It would seem that in such examples, the surface temperature could be more or less irrelevant- "all the action" occurring mostly in the upper atmosphere.

[In the real world one is going to have mixtures/impurities- Oxygen is common though commonly chemically reactive- and so mostly in various compounds, CO2 is common as is water, nitrogen and with Hydrogen and Helium dominating this universe.
NASA is sending a spacecraft [Dawn]to Ceres [and is at Vesta at present time]. Ceres may have a largely H20 atmosphere:
"There are indications that Ceres may have a weak atmosphere and water frost on the surface. Surface water ice is unstable at distances less than 5 AU from the Sun, so it is expected to sublime if it is exposed directly to solar radiation."
http://en.wikipedia.org/wiki/Ceres_%28dwarf_planet%29
So on Ceres' weak atmosphere H2O may be one of major gases. Anyhow it will be 2015 before Dawn reaches Ceres. And perhaps then see up close an atmosphere which could have H2O as main element as the atmosphere.]
Edited by gbaikie, Dec 15 2011, 12:53 AM.
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Chris Ho-Stuart
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gbaikie
Dec 15 2011, 12:45 AM
Can we also assume that Nitrogen in addition to being almost totally transparent, also does not transfer energy [lose heat/energy] other than imparting energy through collision. That molecule collision in the atmosphere among exclusively nitrogen gas can impart kinetic energy, but doesn't cause nitrogen emit photons [radiate heat].

And that collisions of nitrogen gas with CO2 [or other gases] could cause these other gases to emit photons.
In a mixed gas, all the different kinds of molecules end up at the same temperature, as they keeping colliding with each other. As well as this, all the molecules absorb and emit radiation depending on their own radiative properties.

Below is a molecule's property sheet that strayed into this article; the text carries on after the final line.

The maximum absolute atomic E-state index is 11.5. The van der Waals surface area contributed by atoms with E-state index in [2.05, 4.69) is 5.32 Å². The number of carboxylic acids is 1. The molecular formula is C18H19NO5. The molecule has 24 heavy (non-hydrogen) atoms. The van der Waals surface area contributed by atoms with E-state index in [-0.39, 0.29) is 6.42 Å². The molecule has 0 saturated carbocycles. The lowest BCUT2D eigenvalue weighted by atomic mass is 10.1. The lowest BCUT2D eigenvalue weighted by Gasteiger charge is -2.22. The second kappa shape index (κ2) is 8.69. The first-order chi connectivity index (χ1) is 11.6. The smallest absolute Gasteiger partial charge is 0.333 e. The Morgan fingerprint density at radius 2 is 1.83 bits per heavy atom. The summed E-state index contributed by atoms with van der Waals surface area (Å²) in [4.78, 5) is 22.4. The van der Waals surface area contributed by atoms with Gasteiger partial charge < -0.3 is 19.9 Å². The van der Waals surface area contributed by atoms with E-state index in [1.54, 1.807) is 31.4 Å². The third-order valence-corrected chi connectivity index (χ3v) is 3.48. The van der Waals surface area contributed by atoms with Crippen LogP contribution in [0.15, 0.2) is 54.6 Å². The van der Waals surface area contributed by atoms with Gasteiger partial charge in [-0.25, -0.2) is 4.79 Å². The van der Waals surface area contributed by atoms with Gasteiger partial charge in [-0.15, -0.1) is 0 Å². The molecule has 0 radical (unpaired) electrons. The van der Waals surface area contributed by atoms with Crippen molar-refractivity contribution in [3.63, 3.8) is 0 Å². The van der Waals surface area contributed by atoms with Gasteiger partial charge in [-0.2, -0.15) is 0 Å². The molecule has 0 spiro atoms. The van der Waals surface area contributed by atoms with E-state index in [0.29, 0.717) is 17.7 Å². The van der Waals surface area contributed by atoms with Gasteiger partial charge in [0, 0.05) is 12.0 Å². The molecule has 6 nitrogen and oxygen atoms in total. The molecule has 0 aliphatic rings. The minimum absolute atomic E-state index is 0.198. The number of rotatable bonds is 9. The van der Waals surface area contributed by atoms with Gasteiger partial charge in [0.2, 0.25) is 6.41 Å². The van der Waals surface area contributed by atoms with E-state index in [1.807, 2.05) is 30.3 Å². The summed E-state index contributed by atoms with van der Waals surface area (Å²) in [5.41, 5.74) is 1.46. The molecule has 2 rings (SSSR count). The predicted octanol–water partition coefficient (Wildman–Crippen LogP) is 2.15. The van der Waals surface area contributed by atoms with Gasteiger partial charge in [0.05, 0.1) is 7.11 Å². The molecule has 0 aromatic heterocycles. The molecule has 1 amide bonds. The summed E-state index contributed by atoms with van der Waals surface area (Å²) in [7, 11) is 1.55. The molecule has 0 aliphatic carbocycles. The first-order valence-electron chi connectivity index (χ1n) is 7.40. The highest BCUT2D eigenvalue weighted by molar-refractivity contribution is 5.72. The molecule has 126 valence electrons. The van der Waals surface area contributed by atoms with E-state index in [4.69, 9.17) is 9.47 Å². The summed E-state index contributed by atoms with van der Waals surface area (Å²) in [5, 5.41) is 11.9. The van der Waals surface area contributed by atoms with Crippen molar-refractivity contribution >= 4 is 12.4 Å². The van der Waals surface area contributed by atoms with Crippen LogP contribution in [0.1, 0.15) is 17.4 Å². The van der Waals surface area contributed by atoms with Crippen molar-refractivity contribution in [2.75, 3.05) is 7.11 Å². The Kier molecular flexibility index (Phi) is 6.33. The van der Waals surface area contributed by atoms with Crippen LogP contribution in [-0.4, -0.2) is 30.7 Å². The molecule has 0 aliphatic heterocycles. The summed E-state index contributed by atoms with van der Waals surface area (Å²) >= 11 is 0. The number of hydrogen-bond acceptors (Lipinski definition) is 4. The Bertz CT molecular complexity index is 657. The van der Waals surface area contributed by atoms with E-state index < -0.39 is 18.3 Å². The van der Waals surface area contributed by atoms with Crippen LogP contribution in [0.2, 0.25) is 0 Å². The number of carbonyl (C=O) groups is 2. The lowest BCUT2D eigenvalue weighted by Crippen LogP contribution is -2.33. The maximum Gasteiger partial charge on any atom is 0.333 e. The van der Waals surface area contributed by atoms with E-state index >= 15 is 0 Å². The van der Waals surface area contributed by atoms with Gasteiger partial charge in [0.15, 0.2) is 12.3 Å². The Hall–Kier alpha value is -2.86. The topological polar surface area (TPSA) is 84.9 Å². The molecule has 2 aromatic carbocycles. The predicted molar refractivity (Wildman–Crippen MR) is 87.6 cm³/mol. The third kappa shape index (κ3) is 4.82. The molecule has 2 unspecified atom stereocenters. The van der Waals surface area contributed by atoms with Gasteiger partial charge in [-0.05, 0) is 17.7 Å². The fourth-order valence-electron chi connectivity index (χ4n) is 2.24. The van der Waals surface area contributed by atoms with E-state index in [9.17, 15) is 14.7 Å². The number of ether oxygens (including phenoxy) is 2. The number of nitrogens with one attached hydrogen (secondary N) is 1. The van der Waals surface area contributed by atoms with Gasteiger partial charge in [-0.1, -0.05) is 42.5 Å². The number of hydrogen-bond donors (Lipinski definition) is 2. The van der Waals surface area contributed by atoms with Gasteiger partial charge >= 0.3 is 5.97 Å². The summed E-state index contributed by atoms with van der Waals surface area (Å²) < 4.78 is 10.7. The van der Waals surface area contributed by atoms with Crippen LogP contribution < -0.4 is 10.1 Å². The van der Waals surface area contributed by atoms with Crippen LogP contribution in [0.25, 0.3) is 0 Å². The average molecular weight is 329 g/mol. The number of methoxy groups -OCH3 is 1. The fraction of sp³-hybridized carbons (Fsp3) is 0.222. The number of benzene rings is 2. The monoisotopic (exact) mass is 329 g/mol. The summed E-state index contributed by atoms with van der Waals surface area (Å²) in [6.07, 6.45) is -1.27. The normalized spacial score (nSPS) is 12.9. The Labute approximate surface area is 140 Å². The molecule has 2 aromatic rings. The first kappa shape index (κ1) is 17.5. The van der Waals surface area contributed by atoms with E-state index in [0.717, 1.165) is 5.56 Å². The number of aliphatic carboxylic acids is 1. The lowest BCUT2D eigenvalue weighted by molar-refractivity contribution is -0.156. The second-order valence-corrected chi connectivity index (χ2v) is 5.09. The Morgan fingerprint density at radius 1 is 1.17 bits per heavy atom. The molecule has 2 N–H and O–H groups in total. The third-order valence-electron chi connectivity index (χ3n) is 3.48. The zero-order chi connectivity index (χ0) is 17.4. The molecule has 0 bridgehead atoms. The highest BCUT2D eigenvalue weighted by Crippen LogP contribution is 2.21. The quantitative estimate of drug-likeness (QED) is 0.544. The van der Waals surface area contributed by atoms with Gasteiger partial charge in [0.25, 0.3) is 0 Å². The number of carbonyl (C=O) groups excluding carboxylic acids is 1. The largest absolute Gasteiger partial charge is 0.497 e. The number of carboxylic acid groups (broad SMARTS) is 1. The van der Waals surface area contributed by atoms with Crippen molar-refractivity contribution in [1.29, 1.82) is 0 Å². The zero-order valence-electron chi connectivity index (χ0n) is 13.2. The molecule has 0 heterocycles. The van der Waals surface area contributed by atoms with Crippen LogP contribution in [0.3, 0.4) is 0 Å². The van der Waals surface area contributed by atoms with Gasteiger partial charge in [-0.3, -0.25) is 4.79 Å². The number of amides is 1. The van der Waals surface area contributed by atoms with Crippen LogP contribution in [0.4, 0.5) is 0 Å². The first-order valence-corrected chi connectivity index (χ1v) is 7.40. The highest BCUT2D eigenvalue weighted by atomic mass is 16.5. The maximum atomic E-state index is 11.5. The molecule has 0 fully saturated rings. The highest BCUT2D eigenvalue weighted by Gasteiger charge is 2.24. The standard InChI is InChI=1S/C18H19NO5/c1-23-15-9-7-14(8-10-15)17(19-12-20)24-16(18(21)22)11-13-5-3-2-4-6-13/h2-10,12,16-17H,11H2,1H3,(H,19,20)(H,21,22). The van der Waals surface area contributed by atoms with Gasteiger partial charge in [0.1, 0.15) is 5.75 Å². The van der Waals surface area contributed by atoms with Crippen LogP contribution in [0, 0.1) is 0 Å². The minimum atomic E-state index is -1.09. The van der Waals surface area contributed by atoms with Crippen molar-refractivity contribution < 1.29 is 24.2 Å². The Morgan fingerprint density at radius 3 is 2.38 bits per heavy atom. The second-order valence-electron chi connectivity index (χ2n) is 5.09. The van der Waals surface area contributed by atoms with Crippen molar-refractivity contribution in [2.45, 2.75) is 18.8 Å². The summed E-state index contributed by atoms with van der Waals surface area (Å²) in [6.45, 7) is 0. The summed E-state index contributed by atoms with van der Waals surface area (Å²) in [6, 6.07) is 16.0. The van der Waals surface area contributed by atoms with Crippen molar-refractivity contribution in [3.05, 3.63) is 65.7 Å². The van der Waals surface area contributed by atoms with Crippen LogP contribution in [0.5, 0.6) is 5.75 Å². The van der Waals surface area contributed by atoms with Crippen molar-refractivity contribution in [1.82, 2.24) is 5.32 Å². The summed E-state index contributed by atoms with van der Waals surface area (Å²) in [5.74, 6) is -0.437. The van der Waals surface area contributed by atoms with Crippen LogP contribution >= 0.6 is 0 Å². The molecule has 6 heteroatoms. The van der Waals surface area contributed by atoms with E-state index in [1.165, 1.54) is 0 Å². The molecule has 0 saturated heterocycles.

Nitrogen has almost no interaction with radiation in either visible or thermal-IR bands. It does not absorb, or emit, those frequencies; it is transparent. Greenhouse gases are gases that absorb or emit in the thermal-IR bands, which are the bands where you get radiation emitted from a surface such as Earth's, with temperatures up to 320K or so. A mixture of N2 with even a very small amount of a gas that interacts strongly with thermal-IR will be heated up very effectively by thermal radiation. It's only the greenhouse gas that actually absorbs the radiation itself. But thereafter the energy is rapidly shared around with other molecules in the gas, so that the whole gas heats up.
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gbaikie

Chris Ho-Stuart
Dec 15 2011, 04:23 AM
gbaikie
Dec 15 2011, 12:45 AM
Can we also assume that Nitrogen in addition to being almost totally transparent, also does not transfer energy [lose heat/energy] other than imparting energy through collision. That molecule collision in the atmosphere among exclusively nitrogen gas can impart kinetic energy, but doesn't cause nitrogen emit photons [radiate heat].